- research topics
Little things matter!
Some writers on interface design assume that all menus, buttons, etc. are essentially the same: a Motif menu may look different from a Mac one, but they serve the same function. However, when basic widgets are examined in detail they differ markedly and in ways which have a significant effect on usability.
An example of this is the behaviour of on-screen buttons. These often allow the button press to be cancelled by dragging the mouse off the button before releasing it. However, this leads to an expert slip where the user thinks the button has been pressed, but instead accidentally cancelled it. A detailed analysis, using status-event timeline diagrams revealed why this occurs as well as guiding a solution using auditory feedback.
See also work on status-event analysis and time in user interfaces.
- A. J. Dix (1991).
Modelling and analysis of status input - when mice shouldn't drag their tails.
In A Collection of Papers on HCI Ed. G. D. Abowd. YCS 156, University of York, Dept. of Computer Science.
- A. Dix and S. A. Brewster (1994).
Causing Trouble with Buttons.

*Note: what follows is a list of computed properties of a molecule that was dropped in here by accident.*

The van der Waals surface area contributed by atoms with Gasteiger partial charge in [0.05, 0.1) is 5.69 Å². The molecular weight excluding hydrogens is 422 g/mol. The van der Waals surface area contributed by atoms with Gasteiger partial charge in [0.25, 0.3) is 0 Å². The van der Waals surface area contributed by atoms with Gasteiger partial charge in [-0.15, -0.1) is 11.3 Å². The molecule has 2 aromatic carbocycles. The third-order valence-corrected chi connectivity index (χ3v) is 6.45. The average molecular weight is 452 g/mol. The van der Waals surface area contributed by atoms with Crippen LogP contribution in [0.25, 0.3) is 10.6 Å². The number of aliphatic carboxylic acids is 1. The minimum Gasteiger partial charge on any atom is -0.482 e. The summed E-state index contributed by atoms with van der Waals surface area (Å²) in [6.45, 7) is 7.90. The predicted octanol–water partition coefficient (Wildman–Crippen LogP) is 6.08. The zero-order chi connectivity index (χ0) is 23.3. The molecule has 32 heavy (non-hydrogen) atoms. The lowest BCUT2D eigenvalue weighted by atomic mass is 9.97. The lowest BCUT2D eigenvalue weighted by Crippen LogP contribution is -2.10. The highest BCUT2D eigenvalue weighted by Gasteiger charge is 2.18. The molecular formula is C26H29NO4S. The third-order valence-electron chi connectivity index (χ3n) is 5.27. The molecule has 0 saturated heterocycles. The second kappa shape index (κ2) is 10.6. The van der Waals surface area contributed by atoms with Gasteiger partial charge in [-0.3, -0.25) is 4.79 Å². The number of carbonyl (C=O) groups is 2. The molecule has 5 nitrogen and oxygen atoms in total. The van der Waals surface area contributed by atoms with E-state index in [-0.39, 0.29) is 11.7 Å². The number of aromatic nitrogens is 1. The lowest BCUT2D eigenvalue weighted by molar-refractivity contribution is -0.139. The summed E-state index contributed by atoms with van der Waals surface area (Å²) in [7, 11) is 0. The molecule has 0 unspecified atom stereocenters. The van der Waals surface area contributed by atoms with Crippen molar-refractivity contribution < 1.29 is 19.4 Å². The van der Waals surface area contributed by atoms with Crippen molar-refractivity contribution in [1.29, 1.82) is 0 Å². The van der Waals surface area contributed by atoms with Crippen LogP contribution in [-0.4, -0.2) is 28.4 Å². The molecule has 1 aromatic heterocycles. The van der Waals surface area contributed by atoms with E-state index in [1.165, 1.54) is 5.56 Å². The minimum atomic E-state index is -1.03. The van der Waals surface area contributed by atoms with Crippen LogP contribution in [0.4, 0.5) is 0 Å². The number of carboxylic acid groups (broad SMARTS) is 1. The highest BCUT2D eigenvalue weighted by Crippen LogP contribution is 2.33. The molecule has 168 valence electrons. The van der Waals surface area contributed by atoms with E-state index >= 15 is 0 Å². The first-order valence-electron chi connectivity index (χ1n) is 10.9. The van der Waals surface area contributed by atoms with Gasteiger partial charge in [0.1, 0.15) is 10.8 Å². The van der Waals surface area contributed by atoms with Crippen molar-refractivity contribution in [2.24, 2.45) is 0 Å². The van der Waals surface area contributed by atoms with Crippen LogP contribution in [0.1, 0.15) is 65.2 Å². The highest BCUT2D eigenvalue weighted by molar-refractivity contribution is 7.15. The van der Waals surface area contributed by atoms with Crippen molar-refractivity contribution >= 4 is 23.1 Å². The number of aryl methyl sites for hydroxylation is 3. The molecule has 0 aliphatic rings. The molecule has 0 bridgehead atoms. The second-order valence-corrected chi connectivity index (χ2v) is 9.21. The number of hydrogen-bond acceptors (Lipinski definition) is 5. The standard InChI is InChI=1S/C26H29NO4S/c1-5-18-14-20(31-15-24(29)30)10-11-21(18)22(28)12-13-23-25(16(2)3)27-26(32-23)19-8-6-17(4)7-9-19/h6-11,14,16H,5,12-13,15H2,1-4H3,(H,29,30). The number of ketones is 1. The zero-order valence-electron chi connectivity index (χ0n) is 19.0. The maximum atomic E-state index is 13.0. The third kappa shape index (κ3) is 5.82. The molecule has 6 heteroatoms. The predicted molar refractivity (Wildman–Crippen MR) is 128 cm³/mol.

Ancilliary Proceedings of HCI'94, Glasgow, Scotland. Ed. D. England.
- A. Dix (1995).
Accelerators and toolbars: learning from the menu.
Adjunct Proceedings of HCI'95. Huddersfield.
- S. A. Brewster, P. C. Wright, A. J. Dix and A. D. N. Edwards (1995).
The Sonic Enhancement of Graphical Buttons.
Human-Computer Interaction - Interact'95, Eds. K. Nordby, P. Helmerson, D. J. Gilmore and S. A. Arnesen. Lillehammer, pp. 43-48.
- A. Dix, R. Mancini and S. Levialdi (1996).
Alas I am undone - Reducing the risk of interaction?
HCI'96 Adjunct Proceedings. Imperial College, London, pp. 51-56.
- A. Dix (1998).
Hands Across the Screen - why scrollbars are on the right and other stories.
Interfaces, Spring 1998.
(also appears as Technical Report, SOCTR/97/06, School of Computing, Staffordshire University)
- A. Dix (1998).
Sinister Scrollbar in the Xerox Star Xplained.
Interfaces, Summer 1998.
(short update to the above article)
maintained by Alan Dix